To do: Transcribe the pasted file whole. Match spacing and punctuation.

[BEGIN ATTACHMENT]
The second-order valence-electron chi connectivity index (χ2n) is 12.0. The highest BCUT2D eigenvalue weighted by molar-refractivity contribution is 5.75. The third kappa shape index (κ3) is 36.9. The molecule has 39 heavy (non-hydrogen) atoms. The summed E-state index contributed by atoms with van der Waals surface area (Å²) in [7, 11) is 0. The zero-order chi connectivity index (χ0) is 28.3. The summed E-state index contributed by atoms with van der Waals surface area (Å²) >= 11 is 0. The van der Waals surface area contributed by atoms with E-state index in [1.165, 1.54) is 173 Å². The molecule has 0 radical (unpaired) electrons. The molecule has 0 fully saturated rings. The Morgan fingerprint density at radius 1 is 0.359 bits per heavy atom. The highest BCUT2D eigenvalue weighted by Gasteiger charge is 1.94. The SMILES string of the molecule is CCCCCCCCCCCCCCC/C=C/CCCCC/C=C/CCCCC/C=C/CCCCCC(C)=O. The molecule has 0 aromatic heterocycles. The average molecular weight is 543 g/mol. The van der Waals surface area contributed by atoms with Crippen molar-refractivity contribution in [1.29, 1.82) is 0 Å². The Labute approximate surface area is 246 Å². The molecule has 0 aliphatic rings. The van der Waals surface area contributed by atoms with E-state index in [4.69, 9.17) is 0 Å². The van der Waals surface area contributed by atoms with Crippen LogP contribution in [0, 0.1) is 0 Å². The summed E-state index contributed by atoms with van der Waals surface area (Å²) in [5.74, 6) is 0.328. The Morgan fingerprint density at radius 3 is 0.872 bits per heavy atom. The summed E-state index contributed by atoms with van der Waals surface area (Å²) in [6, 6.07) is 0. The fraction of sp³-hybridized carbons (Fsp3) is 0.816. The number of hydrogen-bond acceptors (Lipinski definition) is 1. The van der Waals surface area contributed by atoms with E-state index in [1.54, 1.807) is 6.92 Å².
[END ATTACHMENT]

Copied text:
The second-order valence-electron chi connectivity index (χ2n) is 12.0. The highest BCUT2D eigenvalue weighted by molar-refractivity contribution is 5.75. The third kappa shape index (κ3) is 36.9. The molecule has 39 heavy (non-hydrogen) atoms. The summed E-state index contributed by atoms with van der Waals surface area (Å²) in [7, 11) is 0. The zero-order chi connectivity index (χ0) is 28.3. The summed E-state index contributed by atoms with van der Waals surface area (Å²) >= 11 is 0. The van der Waals surface area contributed by atoms with E-state index in [1.165, 1.54) is 173 Å². The molecule has 0 radical (unpaired) electrons. The molecule has 0 fully saturated rings. The Morgan fingerprint density at radius 1 is 0.359 bits per heavy atom. The highest BCUT2D eigenvalue weighted by Gasteiger charge is 1.94. The SMILES string of the molecule is CCCCCCCCCCCCCCC/C=C/CCCCC/C=C/CCCCC/C=C/CCCCCC(C)=O. The molecule has 0 aromatic heterocycles. The average molecular weight is 543 g/mol. The van der Waals surface area contributed by atoms with Crippen molar-refractivity contribution in [1.29, 1.82) is 0 Å². The Labute approximate surface area is 246 Å². The molecule has 0 aliphatic rings. The van der Waals surface area contributed by atoms with E-state index in [4.69, 9.17) is 0 Å². The van der Waals surface area contributed by atoms with Crippen LogP contribution in [0, 0.1) is 0 Å². The summed E-state index contributed by atoms with van der Waals surface area (Å²) in [5.74, 6) is 0.328. The Morgan fingerprint density at radius 3 is 0.872 bits per heavy atom. The summed E-state index contributed by atoms with van der Waals surface area (Å²) in [6, 6.07) is 0. The fraction of sp³-hybridized carbons (Fsp3) is 0.816. The number of hydrogen-bond acceptors (Lipinski definition) is 1. The van der Waals surface area contributed by atoms with E-state index in [1.54, 1.807) is 6.92 Å².